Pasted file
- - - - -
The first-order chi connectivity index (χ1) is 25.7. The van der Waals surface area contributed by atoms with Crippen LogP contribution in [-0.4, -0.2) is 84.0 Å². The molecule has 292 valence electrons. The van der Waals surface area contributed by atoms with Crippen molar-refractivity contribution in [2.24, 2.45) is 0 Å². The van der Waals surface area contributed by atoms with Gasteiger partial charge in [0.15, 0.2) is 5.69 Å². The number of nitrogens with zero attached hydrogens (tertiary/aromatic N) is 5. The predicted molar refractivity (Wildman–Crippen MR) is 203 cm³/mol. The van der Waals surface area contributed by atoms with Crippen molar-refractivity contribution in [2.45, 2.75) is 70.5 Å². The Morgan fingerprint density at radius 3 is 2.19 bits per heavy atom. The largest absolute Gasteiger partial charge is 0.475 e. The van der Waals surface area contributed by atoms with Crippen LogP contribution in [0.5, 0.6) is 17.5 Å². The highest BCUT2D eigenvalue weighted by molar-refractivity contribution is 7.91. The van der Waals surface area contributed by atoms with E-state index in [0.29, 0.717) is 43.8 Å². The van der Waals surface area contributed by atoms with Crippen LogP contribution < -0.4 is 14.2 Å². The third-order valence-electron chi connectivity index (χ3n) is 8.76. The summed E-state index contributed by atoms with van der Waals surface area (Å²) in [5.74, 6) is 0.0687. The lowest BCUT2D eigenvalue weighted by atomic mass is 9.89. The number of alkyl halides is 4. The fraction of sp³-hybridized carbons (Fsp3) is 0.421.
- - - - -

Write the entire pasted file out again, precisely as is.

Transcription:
The first-order chi connectivity index (χ1) is 25.7. The van der Waals surface area contributed by atoms with Crippen LogP contribution in [-0.4, -0.2) is 84.0 Å². The molecule has 292 valence electrons. The van der Waals surface area contributed by atoms with Crippen molar-refractivity contribution in [2.24, 2.45) is 0 Å². The van der Waals surface area contributed by atoms with Gasteiger partial charge in [0.15, 0.2) is 5.69 Å². The number of nitrogens with zero attached hydrogens (tertiary/aromatic N) is 5. The predicted molar refractivity (Wildman–Crippen MR) is 203 cm³/mol. The van der Waals surface area contributed by atoms with Crippen molar-refractivity contribution in [2.45, 2.75) is 70.5 Å². The Morgan fingerprint density at radius 3 is 2.19 bits per heavy atom. The largest absolute Gasteiger partial charge is 0.475 e. The van der Waals surface area contributed by atoms with Crippen LogP contribution in [0.5, 0.6) is 17.5 Å². The highest BCUT2D eigenvalue weighted by molar-refractivity contribution is 7.91. The van der Waals surface area contributed by atoms with E-state index in [0.29, 0.717) is 43.8 Å². The van der Waals surface area contributed by atoms with Crippen LogP contribution < -0.4 is 14.2 Å². The third-order valence-electron chi connectivity index (χ3n) is 8.76. The summed E-state index contributed by atoms with van der Waals surface area (Å²) in [5.74, 6) is 0.0687. The lowest BCUT2D eigenvalue weighted by atomic mass is 9.89. The number of alkyl halides is 4. The fraction of sp³-hybridized carbons (Fsp3) is 0.421.